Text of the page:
> >due to its size, with an optional Boolean parameter that
> determines
> >whether to wait for speech to complete before continuing (default
> is True)
>
> >ReadFile(sFile) -- Read and return the content of a file as a
> string
>
> >WriteFile(sFile, sText) -- Write a file containing a string
>
> >MessageBox(sText, sTitle) -- Show a message box with an optional
> title
>
> >MSAAGetTree() -- Return a string containing the tree structure of
> MSAA
> >properties that are found in the client region of the forground
> window
>
> >The audio file methods can play recorded voice or sound effects
> in MP3,
> >OGG, WAV, or other formats.  Check the Docs subfolder for
> documentation on
> >the pySonic module and the FMMOD library that it wraps.
> Documentation on
> >the pyAA module explains what information is available to screen
> readers
> >via the Microsoft Active Accessibility API.
>
> >The ReadFile method may be particularly useful for reading and
> then
> >running a Python script file, using the following Two methods
> that provide
> >access to the Python interpreter at runtime:
>
> >Exec(sCode, v1, v2, v3, v4) -- Execute one or more Python
> statements as a
> >string that may include varient parameters
>
> >Eval(sCode, v1, v2, v3, v4) -- Evaluate a Python expression after
> >executing preceding Python statements, if any
>
> >Each method takes five parameters:  a string sCode containing the
> code to
> >be run, and four variant data items that it can use, these being
> >referenced as v1, v2, v3, and v4 within the code.  Generally, the
> variants
> >passed are either numbers or Unicode strings.  They are optional
> and
> >default to 0.  The return value is also a variant.
>
> >The Exec method runs one or more Python statements delimited by a
> line
> >feed character (ASCII 10).  The Eval method works similarly
> except that
> >the last (or only) line of code is evaluated as an expression
> (not
> >statement), and the result is returned.  Besides builtin Python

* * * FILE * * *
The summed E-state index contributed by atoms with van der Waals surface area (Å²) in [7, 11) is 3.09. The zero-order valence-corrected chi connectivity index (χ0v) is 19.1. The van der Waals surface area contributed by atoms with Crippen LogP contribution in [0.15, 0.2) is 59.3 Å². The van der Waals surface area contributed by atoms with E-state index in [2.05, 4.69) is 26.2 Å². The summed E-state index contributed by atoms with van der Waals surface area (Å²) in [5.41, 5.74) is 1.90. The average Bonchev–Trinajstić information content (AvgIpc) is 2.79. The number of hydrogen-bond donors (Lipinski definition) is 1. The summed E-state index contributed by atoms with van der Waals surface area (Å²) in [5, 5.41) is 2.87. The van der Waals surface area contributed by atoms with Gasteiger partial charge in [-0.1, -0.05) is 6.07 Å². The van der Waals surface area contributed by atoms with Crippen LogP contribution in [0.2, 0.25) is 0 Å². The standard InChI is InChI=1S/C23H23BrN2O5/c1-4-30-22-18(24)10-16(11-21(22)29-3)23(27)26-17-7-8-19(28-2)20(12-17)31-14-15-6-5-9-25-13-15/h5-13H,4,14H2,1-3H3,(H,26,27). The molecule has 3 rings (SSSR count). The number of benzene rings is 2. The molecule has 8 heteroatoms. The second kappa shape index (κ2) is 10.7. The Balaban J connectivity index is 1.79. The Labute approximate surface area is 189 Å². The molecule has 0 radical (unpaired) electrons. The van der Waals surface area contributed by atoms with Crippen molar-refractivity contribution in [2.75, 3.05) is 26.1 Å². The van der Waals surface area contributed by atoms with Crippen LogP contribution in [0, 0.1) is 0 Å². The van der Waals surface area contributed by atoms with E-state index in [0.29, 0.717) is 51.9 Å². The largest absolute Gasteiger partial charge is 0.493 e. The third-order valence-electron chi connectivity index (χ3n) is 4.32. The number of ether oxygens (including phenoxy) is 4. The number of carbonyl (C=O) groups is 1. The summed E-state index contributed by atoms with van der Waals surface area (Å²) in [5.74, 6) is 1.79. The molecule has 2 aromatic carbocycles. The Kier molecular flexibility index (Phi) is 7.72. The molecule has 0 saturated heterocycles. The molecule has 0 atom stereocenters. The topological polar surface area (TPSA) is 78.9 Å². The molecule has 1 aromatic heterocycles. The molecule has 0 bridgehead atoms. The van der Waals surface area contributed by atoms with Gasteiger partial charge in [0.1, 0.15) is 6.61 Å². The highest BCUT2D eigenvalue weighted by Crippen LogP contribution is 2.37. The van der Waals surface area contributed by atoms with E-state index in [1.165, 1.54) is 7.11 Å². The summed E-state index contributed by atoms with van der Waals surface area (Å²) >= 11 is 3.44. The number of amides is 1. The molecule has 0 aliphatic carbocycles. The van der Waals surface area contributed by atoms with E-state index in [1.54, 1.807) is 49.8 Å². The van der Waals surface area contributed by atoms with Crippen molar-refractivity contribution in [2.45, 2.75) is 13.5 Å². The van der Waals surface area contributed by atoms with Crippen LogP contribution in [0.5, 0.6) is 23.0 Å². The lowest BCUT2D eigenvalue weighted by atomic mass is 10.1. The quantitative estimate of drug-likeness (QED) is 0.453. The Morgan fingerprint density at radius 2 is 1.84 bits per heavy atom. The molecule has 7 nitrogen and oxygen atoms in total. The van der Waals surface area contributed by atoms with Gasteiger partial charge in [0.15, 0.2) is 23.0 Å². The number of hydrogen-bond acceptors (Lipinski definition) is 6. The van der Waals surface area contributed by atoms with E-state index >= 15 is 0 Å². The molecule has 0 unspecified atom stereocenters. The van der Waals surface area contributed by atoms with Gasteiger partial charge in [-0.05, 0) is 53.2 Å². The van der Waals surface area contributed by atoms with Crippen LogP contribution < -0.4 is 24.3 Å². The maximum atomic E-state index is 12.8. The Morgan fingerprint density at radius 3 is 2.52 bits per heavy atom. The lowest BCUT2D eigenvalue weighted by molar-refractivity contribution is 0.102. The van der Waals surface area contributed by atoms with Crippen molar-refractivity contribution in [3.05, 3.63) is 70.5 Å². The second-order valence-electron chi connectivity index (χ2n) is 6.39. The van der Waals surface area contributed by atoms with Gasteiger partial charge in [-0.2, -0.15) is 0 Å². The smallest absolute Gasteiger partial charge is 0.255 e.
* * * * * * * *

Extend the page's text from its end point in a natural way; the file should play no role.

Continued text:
> functions,
> >SayTools imports the following Python modules for possible work
> in such
> >code:  comtypes, ctypes, EasyDialogs, os, pyAA, pySonic, pyTTS,
> sys, time,
> >win32api, win32com.client, and win32gui.  For convenient
> reference,
> >documentation on several of these modules is included in the Docs
> >subfolder.
>
> >The Exec and Eval methods can significantly extend the abilities
> of a
> >screen reader to interrogate the computer system and perform
> useful tasks,
> >including ones enabled via dynamic API calls to Windows or third
> party
> >DLLs.  Like any capability, however, this can also be misused,
> and so
> >should be treated as a security risk with untrusted client
> programs.
> >Check the Samples subfolder for demonstrations of Exec and Eval,
> as well
> >as the Python documentation for the many functions available in
> the
> >imported modules.  Although the SayTools COM server loads
> relatively
> >quickly given its functionality, best performance in a client
> program is
> >gained by instantiating it once at startup, and then using a
> reference to
> >the same object over the life of the program.
>
> >The SayTools command-line utilities are as follows:
>
> >SayLine.exe sLine -- Say a line of text, passed as a parameter on
> the
> >command line, using a screen reader if found, or SAPI if not
>
> >SayFile.exe sFile -- Say a text file, passed as a complete path
> on the
> >command line, using a screen reader if found, or SAPI if not
>
> >RunScript.exe sScript -- Run an active JAWS script, either global
> default
> >or application specific, passed as a complete path on the command
> line
>
> >__________
> >View the list's information and change your settings at
> >http://www.freelists.org/list/programmingblind
>
>
> __________